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I have a building with 3 floors (1 unit in each floor). When I flush the 3rd floor toilet, bubbles come out of the second floor toilet.

How do I stop 2nd floor floor toilet from bubbling? In general, is it not recommended that you combine drain stacks for bathrooms on different floors?

Here are some details about my house/plumbing:

My house has a basement, ground floor, 2nd floor, and 3rd floor (attic). The toilet in the ground floor has a ventless drain vent with a STUDOR valve at the end of the vent The ground floor toilet flushes without any issues, and drains properly It seems to me that what is happening is when the 3rd floor toilet flushes, the volume of air in the 3 story length drain pipe needs to go somewhere, and it is venting out through the ground floor toilet. Before, that air was going directly into sewer, but now that we added the ground floor drain to it (in the basement), the air is venting through the ground floor toilet. Does this sound correct?

Besides creating a new drain stack for the ground floor bathroom, is there a way to exhaust the air from the 3rd floor drain somewhere?

Thank you for your help!

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    A diagram would help here. – Solar Mike Sep 15 at 21:30
  • yes, a diagram showing the entire drain stack and the vent stack an all the other fittings would help – Jasen Sep 16 at 9:51
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To be it sounds like the back flow preventer on multi story building is partially blocked open. Or a venting issue. The easiest is to check the main vent stack and make sure it is clear. I have found main vent stacks that had construction cloth covers blocked with spider Webb’s enough to cause problems, in another case a dead squirrel, and several others bird nests and dead birds in the vent pipe. I would check the cap and make sure the vent is clear first, I could not believe spider webs could cause a problem but did on a 3 story above 2 below grade building.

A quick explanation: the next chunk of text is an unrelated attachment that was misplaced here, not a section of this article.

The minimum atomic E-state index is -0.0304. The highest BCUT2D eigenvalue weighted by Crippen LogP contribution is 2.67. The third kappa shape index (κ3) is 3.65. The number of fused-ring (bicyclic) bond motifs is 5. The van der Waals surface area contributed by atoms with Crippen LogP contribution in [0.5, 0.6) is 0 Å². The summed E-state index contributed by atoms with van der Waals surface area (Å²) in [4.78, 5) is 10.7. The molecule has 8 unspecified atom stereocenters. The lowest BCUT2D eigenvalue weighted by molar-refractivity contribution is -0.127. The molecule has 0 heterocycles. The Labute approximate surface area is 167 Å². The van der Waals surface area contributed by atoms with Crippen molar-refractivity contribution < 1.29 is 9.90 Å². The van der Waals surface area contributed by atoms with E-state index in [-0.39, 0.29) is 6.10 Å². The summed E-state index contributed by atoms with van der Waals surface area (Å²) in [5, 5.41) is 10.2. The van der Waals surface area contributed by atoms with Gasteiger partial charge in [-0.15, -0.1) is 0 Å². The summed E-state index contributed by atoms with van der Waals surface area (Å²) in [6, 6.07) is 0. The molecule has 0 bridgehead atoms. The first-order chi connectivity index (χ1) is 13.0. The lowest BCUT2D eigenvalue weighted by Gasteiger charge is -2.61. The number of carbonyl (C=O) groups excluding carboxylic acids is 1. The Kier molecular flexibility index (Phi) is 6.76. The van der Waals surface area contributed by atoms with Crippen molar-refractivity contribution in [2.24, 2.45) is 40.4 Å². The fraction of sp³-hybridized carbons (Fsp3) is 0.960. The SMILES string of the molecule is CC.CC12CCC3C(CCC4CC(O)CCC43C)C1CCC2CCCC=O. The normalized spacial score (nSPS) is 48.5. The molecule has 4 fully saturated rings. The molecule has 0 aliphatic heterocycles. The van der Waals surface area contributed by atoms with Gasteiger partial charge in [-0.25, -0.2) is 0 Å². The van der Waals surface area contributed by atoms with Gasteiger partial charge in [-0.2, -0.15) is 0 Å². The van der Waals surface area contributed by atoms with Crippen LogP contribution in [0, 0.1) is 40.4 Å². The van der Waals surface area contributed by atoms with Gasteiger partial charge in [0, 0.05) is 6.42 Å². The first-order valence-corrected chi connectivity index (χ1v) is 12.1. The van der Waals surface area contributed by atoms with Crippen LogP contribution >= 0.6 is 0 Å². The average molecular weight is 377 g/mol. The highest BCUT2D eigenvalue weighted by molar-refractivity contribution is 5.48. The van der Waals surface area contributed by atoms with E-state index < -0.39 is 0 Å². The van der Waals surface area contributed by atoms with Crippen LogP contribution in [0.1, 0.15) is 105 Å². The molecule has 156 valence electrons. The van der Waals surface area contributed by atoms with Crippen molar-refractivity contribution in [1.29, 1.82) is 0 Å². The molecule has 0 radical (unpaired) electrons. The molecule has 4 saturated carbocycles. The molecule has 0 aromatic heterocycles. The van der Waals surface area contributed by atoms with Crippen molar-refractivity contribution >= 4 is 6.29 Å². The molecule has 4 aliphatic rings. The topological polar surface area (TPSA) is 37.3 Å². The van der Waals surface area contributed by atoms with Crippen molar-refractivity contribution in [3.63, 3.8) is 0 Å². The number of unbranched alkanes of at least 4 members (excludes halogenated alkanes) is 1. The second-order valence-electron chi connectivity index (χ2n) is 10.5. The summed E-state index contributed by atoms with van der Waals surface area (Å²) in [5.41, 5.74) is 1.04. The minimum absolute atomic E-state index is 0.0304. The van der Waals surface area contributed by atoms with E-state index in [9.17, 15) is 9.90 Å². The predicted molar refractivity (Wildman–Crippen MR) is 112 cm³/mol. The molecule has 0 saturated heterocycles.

• Some formatting would help your answer, paragraphs etc... – Solar Mike Sep 16 at 4:24
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I would consider adding an extra air tube to connect to the pipe around the same level as toilet on L2 and back to the pipe above the toilet on L3.

What appears to be happening is the flushing action of the toilet on L3 is causing sufficient air pressure to overcome the resistance of the u-bend at the toilet L2.

  • When you say air tube are you suggesting an additional vent? – Ed Beal Sep 15 at 22:28
  • @EdBeal not quite - an extra vent would go to the roof... – Solar Mike Sep 16 at 4:31

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